Several factors prompted him to switch to acquisition, he noted. “The one that stands out the most stems from my first deployment as an infantry platoon leader in Afghanistan,” he said. “There I was able to witness firsthand the life-saving capabilities of Soldier protective equipment and MRAP [mine resistant ambush protected] vehicles. My experiences in combat really helped plant the seed in my mind that encouraged me to want to become a part of the acquisition community—where I could best apply my talents to providing materiel and services to the warfighter that may ultimately result in reducing risk to our service members on the front lines.”
The transition to acquisition has been “a phenomenal experience,” Cayia noted. After completing the Voluntary Transfer Incentive Program, he attended graduate school at the Naval Postgraduate School (NPS) in Monterey, California, earning an MBA in an 18-month program that specialized in acquisition and contract management. Attending NPS “gave me ample opportunity to study and learn about my new profession before reporting for my first assignment,” he said. “Additionally, while at NPS, I was able to network with a large number of fellow acquisition professionals across the joint force who continue to serve as a backbone to the solid professional network I continue to depend on.”
The most important point in Cayia’s acquisition career so far came in 2016, when he deployed with the 923rd CBN to Iraq, Kuwait, Afghanistan and Qatar for nine months in support of Operation Inherent Resolve. He worked in Iraq as an administrative contracting officer for the Contingency Contract Administration Service and worked on supply and commodity buys for Afghanistan from the Regional Contracting Center – Qatar. Both positions showed him “how critical contracting is to the warfighter,” he said, noting that one experience was particularly memorable. “During my time in Iraq, I was able to work with a contractor and Combined Joint Task Force – Operation Inherent Resolve to create a training area for Iraqi forces to practice deploying their mobile bridging systems. That helped facilitate critical training for the Iraqi Security Forces that was essential to their mission to retake the city of Mosul.”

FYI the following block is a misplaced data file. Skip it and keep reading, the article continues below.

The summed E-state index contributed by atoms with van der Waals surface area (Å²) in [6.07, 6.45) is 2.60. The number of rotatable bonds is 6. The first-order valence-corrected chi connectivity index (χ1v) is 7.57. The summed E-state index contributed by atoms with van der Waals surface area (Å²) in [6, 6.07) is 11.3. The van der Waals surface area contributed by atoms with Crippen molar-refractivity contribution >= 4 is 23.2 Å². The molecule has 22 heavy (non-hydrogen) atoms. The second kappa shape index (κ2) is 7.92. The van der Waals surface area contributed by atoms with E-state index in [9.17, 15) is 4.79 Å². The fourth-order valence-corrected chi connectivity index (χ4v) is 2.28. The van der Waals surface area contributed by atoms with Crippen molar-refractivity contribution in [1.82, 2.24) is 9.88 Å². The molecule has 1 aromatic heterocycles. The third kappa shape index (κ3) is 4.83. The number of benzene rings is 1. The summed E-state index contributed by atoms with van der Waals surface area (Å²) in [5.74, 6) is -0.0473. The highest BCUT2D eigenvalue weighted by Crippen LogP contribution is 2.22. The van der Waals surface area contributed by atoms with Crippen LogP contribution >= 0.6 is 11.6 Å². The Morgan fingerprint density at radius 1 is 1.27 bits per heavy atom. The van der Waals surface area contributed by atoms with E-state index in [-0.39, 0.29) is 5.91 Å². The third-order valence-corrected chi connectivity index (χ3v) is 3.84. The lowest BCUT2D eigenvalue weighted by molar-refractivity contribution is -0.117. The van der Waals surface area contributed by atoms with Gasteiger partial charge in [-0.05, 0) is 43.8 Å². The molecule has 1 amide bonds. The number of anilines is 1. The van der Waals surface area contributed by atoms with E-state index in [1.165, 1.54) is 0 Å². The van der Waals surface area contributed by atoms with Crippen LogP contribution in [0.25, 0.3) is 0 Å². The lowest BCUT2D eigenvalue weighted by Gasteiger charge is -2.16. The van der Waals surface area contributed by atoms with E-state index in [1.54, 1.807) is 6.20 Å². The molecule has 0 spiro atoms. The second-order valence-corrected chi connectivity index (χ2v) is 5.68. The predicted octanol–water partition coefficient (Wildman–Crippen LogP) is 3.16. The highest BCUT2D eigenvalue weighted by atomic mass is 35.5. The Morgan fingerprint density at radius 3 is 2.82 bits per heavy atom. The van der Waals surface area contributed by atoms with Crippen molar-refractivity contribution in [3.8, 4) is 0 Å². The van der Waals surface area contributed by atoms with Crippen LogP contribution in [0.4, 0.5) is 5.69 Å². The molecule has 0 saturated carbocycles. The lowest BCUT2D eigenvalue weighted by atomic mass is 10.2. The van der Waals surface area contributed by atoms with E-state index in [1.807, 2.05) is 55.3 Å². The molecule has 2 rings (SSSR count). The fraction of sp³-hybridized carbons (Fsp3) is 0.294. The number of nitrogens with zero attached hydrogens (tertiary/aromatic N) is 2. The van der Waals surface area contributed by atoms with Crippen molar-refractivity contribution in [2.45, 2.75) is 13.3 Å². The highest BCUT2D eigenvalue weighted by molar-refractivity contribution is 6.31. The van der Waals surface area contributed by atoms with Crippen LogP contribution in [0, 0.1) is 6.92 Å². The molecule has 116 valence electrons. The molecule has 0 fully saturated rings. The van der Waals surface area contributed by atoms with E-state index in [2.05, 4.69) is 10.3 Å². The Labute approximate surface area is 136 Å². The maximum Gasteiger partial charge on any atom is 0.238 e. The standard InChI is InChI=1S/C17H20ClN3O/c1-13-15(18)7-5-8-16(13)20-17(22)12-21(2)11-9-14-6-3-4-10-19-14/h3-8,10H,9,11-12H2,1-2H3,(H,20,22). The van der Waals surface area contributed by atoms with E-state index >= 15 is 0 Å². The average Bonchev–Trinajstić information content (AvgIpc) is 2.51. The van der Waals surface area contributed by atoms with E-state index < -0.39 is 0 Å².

Looking back over the past few years, he noted that the most important thing he’s learned “is that the experiences I gained before I joined the Acquisition Corps drive my behavior as an acquisition officer. I’m still doing a lot of the things I did when I led an infantry platoon or was a signal company commander, and the skills and habits I developed there are still important,” he said. “As an acquisition officer, you’re still expected to lead, to leverage systems and organizations to achieve a desired goal; it’s just that your teams look different. Instead of 150 Soldiers, you might be leading smaller groups of Soldiers and civilians.” Don’t forget the basics, he added. “Going to the range, taking PT—individual readiness and equipment readiness are still important. You need to be ready to deploy at any time.”
Cayia has this advice for those just starting out in acquisition: “Focus on providing the best possible outcomes for the warfighter. The challenge is not to think in terms of dollars spent or actions taken, but instead in terms of impact or capability provided to the Soldier on the ground.”